January 16, 2016
This week is the first of several studies in January on the book of Judges following the theme of the five sermons given/to come.
Read Judges 2:1-3:2 which summarises this 325 year period in Israel’s history.
Write down the key points mentioned here and discuss them in your group.
Read Judges 2:10. Why do you think this happened? Contrast this with the promises and example given by their parents/grandparents ‘to serve God alone’. Joshua 24:14-28.
What was God’s motive for the way he treated Israel? See also Judges 2:20-3:4.
Discuss what is meant that God did this to ‘test’ the Israelites. Judges 2:22.
What was the response God was looking for from Israel?
Do you think God tests us today? Give reasons for your answers.
Read Judges 3:7-31 and write down some key points about the first three judges. Consider also Daniel’s words in italics.
“Othniel, it seems, was a hero, a great man, faithful and courageous, but when we read the account given to us, it doesn’t really pour onto him much honour. This is because that is not the focus; (in verses 9 and 10) God raised up a deliverer (v. 9), the Spirit come upon him and the Lord gave the king of Aram into the hands of Othniel (v. 10). God does not want us to idolize the man, rather, he wants us to glorify the God who equipped him.
And all this allowed God to fulfil his purpose in delivering the Israelites; the amount of detail in this story is making it clear that such ‘fortunate’ events didn’t happen just by lucky coincidence, but in God working all things together.
So again, Ehud’s account is not included in the Judges to tell an interesting story, but to highlight God’s sovereignty and show that He is the one in control; in bringing Israel under the oppression of the Moabites in the first place, but then in everything leading up to their deliverance from them.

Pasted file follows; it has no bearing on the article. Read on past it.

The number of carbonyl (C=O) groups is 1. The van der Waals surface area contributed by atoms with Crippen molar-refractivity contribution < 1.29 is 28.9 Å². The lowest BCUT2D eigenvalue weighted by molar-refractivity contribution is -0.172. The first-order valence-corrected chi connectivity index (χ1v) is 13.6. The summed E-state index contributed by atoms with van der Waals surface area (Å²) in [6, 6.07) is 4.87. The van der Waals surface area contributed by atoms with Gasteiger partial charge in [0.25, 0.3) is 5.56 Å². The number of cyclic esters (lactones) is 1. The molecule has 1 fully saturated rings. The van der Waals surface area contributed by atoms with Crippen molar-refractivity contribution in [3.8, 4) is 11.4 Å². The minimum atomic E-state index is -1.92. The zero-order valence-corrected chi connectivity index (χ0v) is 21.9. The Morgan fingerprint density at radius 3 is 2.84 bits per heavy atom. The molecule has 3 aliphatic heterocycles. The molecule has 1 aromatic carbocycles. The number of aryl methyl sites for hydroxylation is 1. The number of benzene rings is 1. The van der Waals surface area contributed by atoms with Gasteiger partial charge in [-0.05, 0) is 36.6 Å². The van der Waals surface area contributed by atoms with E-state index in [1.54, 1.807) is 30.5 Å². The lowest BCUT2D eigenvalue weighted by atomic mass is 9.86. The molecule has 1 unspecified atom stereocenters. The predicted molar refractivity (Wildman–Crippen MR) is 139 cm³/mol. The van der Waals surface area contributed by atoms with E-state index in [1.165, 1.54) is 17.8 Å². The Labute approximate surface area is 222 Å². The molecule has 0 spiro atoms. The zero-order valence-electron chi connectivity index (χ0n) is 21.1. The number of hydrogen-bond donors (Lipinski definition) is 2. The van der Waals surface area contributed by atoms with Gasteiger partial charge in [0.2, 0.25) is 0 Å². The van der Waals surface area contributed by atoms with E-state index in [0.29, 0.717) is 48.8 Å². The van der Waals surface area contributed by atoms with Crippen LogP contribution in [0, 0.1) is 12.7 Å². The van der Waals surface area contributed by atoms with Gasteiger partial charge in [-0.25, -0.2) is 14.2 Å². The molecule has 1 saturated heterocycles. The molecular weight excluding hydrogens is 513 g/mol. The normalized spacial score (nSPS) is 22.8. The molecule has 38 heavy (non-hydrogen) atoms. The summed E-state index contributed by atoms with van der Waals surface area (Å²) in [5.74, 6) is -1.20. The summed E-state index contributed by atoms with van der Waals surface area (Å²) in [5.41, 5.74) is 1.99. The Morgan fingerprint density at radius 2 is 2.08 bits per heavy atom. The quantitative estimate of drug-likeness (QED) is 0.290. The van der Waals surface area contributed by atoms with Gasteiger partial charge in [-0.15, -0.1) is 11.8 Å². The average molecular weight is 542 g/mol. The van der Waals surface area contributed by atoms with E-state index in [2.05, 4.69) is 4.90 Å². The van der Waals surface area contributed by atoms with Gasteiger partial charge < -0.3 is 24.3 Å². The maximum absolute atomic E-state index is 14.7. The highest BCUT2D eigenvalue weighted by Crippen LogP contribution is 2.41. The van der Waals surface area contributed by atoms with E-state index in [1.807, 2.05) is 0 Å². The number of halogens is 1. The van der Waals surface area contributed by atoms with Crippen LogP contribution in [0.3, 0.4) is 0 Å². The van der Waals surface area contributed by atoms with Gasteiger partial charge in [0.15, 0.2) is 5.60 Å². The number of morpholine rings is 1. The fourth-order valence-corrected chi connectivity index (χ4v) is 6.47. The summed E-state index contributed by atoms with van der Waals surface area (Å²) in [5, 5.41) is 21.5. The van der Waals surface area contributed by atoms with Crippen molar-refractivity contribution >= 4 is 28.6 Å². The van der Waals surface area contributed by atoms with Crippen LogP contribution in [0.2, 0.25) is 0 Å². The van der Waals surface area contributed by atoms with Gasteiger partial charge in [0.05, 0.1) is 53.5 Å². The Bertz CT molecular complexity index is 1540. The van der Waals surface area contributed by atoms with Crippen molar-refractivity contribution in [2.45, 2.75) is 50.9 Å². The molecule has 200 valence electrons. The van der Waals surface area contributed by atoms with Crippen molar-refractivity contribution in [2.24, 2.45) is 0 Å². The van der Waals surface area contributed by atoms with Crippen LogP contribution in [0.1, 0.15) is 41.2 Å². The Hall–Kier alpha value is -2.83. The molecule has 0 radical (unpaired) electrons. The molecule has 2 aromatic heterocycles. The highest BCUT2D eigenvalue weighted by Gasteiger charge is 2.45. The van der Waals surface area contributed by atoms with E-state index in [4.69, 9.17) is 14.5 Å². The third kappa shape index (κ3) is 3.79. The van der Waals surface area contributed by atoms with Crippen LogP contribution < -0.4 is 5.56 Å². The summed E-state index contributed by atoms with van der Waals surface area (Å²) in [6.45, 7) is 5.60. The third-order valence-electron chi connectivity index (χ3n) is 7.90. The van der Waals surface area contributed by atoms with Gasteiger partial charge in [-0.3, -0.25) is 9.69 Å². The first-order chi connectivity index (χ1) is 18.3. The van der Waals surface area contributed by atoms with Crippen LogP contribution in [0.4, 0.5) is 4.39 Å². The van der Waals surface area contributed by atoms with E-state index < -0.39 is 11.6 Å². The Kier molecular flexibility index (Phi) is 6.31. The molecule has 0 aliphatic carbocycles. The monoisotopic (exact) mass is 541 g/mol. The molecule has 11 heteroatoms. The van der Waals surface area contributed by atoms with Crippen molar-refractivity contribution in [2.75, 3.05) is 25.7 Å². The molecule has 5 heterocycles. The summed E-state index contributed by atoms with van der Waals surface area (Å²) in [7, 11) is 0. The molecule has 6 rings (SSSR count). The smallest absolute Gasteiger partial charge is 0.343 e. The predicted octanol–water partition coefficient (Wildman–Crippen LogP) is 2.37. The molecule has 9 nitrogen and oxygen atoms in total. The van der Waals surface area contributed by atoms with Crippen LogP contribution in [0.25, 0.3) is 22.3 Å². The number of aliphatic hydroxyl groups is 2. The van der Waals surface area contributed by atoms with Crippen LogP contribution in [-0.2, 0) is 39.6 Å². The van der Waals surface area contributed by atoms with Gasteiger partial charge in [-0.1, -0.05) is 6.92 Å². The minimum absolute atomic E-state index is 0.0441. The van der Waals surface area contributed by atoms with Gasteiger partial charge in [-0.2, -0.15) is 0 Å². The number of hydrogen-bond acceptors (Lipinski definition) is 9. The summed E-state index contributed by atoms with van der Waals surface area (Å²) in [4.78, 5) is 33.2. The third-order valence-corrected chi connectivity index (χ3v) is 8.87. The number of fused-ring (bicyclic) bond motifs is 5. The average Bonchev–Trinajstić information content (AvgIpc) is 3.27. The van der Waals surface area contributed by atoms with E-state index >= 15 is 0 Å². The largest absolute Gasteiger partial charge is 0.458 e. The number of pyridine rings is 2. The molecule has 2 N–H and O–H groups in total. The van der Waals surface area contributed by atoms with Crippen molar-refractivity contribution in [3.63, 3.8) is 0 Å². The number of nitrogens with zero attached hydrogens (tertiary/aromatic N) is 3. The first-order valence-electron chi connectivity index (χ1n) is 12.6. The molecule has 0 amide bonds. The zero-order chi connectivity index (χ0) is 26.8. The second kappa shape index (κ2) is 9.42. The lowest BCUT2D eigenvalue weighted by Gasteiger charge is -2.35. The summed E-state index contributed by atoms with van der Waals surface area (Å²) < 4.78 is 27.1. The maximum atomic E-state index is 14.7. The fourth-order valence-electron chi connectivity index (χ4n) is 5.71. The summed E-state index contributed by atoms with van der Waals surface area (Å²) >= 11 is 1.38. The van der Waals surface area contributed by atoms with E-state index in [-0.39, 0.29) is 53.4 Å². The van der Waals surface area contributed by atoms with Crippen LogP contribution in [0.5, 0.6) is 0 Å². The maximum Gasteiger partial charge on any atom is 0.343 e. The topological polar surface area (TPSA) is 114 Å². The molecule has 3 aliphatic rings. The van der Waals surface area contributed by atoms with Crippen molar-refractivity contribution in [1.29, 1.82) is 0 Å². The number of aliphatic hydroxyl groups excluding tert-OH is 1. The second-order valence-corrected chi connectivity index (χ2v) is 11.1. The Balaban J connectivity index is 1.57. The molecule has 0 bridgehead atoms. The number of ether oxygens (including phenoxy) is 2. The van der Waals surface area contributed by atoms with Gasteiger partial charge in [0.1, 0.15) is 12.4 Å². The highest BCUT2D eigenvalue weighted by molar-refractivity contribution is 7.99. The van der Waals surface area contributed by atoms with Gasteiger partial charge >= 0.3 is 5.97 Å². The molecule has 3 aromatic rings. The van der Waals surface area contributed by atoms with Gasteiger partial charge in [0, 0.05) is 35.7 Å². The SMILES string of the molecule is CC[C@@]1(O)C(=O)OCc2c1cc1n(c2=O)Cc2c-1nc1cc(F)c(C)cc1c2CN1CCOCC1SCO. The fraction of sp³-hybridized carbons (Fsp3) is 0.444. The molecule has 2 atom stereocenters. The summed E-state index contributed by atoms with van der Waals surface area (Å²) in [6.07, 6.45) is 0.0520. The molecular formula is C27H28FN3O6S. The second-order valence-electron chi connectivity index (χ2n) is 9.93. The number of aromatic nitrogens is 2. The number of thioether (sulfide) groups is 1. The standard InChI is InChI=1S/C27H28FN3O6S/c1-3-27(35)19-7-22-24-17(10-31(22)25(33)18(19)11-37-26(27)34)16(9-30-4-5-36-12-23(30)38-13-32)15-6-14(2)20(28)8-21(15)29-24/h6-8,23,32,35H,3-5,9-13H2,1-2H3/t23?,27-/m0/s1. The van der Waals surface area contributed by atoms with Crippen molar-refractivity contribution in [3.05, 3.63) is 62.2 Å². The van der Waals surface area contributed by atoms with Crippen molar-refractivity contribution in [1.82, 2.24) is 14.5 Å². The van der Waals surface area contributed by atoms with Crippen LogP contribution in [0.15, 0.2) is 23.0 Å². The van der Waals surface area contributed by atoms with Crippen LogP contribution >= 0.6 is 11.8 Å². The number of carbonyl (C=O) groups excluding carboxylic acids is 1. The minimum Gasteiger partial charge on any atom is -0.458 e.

We don’t know a lot about Shamgar. His account is only 1 verse. We learn who his father is, that his weapon was an oxgoad and that he killed 600 Philistines. Some bible scholars believe that he was not an Israelite, as his tribe isn’t mentioned, and his father’s name might not be Jewish. None of that really concerns us, for as we have seen so far, God is the one in control here, and it doesn’t really matter what the background of this fellow was, he was used (by God) to deliver Israel, again.
The judges we have looked at were not the focus of the story; they were instruments in the hand of God. He showed mercy in using these sinful people to redeem his people, to save them from their oppression. The people of Israel were experiencing the consequences of their rebellion against God, the results of their own sins. God sent people to oppress them because of their disobedience. God was merciful to raise up people who would redeem, and free the Israelites from whatever mess they had got themselves into. When they cried out, God heard and answered their call. But these judges could only save the Israelites for a time. The judges were themselves sinful people and when they died the Israelites went back to their sinful ways.”
Consider the following conclusion to Daniel’s message.
‘The judges are reflections or images of The Great Judge, our deliverer, Jesus Christ. He is without sin, and he cannot die. We can be redeemed from the result of our sins not just temporarily, but for ever; for as long as Jesus lives he can be our righteousness. For our sinful state has made us enemies of God; but when we cry out, God is merciful; he has provided the judge who will deliver us. God alone deserves the glory; he has orchestrated the whole thing, he is in control; and any achievement is made through the strength that God provides. The Israelites were out of favour with God, for they had chosen to live in disobedience. But God only wanted to reconcile them to himself. Now he has, but only through the perfect Judge that will not die.’
Read 2 Corinthians 5:17-21 and discuss the blessings Paul mentions and the responsibility you as a Christian has as someone who has been reconciled to God.